Mice vaccinated with recombinant outer surface protein A (OspA) have been shown to be protected from infection with Borrelia burgdorferi, the agent of Lyme disease, when sacrificed 14 days after challenge with an intradermal inoculum of the spirochete. To determine whether infection was not merely delayed and that protection was long-lasting, we sacrificed vaccinated mice 60, 120, and 180 days after challenge; and to determine whether vaccinated mice retained their immune state over long periods, we challenged mice with B. burgdorferi 60, 90, 120, and 150 days after vaccination. The results of both groups of experiments show that the mice remained free from infection and disease and extend the usefulness of OspA as a vaccine candidate for Lyme borreliosis.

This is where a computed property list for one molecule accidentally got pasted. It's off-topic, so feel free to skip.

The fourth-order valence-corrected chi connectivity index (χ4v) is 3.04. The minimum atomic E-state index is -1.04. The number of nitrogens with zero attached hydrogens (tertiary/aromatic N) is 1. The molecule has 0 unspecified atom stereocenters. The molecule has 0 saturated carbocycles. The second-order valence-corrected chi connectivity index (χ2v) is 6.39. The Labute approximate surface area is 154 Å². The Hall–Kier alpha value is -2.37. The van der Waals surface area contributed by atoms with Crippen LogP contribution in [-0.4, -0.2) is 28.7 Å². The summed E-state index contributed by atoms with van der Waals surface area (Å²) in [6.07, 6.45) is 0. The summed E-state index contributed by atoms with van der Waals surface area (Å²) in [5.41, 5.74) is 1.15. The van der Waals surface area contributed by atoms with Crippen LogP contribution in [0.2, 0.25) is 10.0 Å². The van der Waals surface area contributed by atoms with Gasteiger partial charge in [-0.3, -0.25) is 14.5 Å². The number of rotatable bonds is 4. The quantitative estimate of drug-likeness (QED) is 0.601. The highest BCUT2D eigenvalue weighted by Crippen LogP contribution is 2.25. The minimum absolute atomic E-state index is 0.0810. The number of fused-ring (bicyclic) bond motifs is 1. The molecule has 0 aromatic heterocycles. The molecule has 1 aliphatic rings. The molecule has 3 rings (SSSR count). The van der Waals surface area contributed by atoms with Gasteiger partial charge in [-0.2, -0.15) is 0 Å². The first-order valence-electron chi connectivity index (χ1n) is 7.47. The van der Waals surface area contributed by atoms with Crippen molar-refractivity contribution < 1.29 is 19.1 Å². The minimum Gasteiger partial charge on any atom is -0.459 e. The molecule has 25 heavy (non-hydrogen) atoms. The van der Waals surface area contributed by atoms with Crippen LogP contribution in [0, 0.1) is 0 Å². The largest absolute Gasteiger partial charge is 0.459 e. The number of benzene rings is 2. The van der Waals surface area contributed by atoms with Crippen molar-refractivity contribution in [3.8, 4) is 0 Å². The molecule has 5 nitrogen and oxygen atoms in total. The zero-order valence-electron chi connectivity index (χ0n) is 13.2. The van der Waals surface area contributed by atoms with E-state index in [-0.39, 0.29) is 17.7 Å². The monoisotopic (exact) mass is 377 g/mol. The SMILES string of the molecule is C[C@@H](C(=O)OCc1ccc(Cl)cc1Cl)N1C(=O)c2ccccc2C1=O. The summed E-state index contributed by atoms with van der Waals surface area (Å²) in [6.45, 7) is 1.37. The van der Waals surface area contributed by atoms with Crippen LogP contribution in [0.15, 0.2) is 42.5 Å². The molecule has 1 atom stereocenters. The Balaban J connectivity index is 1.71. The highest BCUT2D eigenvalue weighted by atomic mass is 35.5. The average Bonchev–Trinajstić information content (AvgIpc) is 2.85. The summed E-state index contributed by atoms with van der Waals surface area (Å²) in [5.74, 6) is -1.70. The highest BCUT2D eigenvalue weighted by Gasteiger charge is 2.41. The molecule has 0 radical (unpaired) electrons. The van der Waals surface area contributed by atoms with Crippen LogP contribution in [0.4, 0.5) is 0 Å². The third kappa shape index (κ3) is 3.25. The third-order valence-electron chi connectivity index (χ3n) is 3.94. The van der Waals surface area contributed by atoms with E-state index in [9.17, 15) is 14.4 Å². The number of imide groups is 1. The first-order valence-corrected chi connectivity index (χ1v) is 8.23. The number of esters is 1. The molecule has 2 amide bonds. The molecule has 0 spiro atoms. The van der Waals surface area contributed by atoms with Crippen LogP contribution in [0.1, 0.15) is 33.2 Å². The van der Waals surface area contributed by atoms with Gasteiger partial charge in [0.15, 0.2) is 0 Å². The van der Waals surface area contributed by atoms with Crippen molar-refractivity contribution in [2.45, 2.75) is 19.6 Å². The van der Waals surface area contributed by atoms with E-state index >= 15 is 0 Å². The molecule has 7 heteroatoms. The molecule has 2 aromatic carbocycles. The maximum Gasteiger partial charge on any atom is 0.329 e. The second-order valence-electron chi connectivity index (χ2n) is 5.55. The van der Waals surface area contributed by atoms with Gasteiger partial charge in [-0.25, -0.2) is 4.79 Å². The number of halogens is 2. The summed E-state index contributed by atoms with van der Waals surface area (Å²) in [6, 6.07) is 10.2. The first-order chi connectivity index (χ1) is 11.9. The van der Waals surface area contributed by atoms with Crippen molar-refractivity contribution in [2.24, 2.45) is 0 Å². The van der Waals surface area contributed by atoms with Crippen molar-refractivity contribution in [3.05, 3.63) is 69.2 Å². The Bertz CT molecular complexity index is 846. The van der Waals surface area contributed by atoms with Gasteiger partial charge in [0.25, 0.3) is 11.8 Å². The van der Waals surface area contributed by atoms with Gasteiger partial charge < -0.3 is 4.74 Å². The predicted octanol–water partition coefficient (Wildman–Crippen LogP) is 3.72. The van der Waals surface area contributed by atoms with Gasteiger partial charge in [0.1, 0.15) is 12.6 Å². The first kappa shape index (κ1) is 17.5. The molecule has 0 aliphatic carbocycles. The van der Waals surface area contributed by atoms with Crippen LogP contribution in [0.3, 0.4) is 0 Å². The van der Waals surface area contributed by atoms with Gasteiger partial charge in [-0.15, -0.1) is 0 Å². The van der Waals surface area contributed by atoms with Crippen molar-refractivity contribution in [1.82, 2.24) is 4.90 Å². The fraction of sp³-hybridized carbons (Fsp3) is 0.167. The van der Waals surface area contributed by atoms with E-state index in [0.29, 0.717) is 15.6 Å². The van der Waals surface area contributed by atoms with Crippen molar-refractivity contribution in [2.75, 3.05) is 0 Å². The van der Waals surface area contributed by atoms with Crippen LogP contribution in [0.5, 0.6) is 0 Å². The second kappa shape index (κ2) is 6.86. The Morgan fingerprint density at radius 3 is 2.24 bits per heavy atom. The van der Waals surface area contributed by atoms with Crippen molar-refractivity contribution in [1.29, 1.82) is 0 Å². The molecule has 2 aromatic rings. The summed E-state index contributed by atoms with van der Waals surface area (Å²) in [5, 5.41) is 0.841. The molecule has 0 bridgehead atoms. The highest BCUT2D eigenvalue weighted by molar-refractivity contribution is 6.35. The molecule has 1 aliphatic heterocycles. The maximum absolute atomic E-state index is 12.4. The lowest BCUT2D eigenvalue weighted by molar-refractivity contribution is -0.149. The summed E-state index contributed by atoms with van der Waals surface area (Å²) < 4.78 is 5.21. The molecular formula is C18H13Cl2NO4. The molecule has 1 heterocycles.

|Original language||English (US)|
|Number of pages||5|
|Journal||Infection and Immunity|
|State||Published - 1992|
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